At the end of the 1880s, a second wave of populist mobilization roiled the political and social terrain of France. As described in Chapter 3, populist mobilization often exhibits a pattern of rapid mobilization that peaks and then splits, fragments, or collapses as participation falls off. In the early 1890s, these splits did occur. But the outcome of this second wave of populist mobilization ultimately pointed toward a fundamental realignment and unification of the French labor movement. Eventually, the unions withdrew their allegiances to competing party sects and forged the outlines of a unified union movement. The full consolidation of this second alignment would take over a decade and would require a reinforcing structural alignment on both the union and the party side. The details of the final consolidation of the union movement and the parallel unification of the party movement will be told in the next two chapters. This chapter will focus on those developments between 1884 and 1894 that first revealed the outlines of this new alignment.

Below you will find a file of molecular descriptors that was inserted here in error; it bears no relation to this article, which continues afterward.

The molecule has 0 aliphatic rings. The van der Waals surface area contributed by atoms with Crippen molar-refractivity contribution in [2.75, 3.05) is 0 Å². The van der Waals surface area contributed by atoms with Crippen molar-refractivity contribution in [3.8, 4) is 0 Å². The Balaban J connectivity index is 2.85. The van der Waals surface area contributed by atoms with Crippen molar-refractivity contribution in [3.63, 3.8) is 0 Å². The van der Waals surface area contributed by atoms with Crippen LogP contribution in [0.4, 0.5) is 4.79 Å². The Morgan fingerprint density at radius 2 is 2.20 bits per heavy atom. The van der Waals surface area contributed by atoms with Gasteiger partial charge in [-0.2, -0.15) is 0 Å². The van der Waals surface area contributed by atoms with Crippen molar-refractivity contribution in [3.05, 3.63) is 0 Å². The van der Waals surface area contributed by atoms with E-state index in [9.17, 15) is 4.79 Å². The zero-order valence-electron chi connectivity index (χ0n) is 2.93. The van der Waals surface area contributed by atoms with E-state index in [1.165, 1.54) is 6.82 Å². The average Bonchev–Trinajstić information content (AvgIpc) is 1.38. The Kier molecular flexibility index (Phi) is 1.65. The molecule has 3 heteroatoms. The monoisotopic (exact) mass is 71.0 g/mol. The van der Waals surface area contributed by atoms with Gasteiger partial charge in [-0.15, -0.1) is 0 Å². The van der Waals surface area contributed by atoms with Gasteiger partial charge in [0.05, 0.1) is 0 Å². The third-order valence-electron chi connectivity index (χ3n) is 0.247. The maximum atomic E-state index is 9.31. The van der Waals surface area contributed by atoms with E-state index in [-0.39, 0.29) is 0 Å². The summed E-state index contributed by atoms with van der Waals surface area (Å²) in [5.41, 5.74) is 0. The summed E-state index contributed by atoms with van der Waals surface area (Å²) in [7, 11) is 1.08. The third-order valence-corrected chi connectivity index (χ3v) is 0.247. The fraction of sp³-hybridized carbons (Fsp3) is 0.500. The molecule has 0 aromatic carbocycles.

The argument of this chapter is that the common schismatic pattern of populism was redirected by a structural innovation that both coincided with and resulted from the populist mobilization of the late 1880s and early 1890s. This innovation was the creation of an institution known as the bourse du travail, or “labor exchange.” The simplest description of the bourses du travail is that they were municipal job-placement centers.